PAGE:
Warner Bros just announced that all of their upcoming major releases will time their theatrical releases will simultaneously be available to stream on HBO Max at the same time they release in theaters. Rest in peace movie theaters. You had a nice run, but it’s looking all but over now. WB is the second biggest movie studio in the world, rivaled only by Walt Disney Pictures.
Streaming services killed the movie theater. Much like video slaying the radio star back in the 1980s, we may be looking at another scale-tipping moment in the entertainment industry. With more and more announced movies making their way to various streaming platforms over the last couple of weeks, today could be the straw that broke the camel’s back.
WB’s announcement of their entire 2021 movie catalog hitting the HBO Max streaming platform represents a seismic shift in how the movie industry operates. This isn’t a one-off movie testing the water. This is everything.
Just some of the many anticipated movies which will now go direct streaming include but aren’t limited to: James Gunn’s Suicide Squad, Tom & Jerry, Godzilla vs. Kong, Mortal Kombat, Lin-Manuel Miranda’s In the Heights, Lebron James’s Space Jam: A New Legacy, and the Soprano’s prequel The Many Saints of Newark. And of course there is Wonder Woman 1984, which was already announced as being released on streaming.
But perhaps the two biggest movies on the list are Matrix 4 and Dune , both of which were primed for potentially massive openings. The Matrix 4 had a tentative release date of December 22, 2021, But Dune was set to drop even earlier on December 18 of 2020. The news is a massive blow to the brick and mortar movie theater industry and could be the death knell.
Warner Bros on the other hand appears to be stoked about the shift considering how they announced it on Twitter…
WarnerMedia CEO Ann Sarnoff called this move to streaming a “unique one-year plan” but it’s very difficult to see a scenario in which this just isn’t the new path and normal going forward. She cites the inability of theaters across the country to operate even close to full capacity as a major reason for the shift in approach. Give the company a year of data with coordinated scheduling and viewing patterns on the HBOMax platform, combined with possibly continued regulations on numbers allowed in movie theaters and we might never return to sit down in front of the big screen again.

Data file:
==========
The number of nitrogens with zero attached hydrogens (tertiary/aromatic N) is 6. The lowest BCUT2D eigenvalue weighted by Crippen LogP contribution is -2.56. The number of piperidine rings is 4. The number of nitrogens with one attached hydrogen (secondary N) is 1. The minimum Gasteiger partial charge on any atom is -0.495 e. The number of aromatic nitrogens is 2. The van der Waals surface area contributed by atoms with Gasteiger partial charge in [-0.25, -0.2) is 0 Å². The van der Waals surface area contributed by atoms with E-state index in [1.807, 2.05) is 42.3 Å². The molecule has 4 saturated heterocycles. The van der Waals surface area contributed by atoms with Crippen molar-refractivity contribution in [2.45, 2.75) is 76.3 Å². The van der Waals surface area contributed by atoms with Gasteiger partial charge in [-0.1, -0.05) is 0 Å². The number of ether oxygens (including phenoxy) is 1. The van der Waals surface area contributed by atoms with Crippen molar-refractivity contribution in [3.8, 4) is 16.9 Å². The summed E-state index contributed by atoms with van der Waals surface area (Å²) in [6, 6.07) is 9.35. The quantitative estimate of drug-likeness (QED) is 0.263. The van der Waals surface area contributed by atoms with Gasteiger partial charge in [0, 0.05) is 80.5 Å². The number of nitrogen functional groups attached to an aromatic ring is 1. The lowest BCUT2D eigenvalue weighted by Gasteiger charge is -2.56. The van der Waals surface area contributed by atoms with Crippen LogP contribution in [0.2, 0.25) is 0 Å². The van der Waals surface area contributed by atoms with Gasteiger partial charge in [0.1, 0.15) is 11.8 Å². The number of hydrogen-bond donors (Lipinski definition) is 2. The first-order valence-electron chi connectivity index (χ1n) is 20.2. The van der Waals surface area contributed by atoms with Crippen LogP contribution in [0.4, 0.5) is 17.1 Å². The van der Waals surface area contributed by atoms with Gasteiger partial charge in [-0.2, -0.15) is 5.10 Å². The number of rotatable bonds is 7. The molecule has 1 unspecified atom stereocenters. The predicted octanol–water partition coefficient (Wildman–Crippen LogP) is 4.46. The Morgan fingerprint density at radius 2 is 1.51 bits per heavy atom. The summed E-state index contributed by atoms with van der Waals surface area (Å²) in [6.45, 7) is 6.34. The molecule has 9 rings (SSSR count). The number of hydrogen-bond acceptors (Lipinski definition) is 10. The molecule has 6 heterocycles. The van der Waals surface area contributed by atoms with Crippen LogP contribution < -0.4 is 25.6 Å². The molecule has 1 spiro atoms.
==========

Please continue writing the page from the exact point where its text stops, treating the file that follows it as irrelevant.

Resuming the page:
WarnerBros had signaled this might be the case in the last day or so, saying they’d considered making the streaming move around part of their catalog. And they’d started the move to dipping their foot in the hybrid release model earlier in November that Wonder Woman 1984 would release on HBOMax at the same time as theaters. AMC Theaters had tried to put a positive spin on things but they were left in a bind about how to best negotiate.
Now we see the definitive path moving forward and it’s hard to imagine other streaming platforms don’t quickly follow suit with the promise around delayed blockbusters hitting services sooner than later. Black Widow is probably going to get a similar treatment on Disney+ and it stands to reason that platform just says, “screw it” and goes the WB route.
There’s simply too much on the line with the financials around these movies to shutter them indefinitely or kick the can down the road hoping movie theaters will make a full comeback. Each passing day suggests that isn’t happening anytime soon. When we look back on it all, WarnerBros going full streaming will be a seminal moment in the history of the movie industry.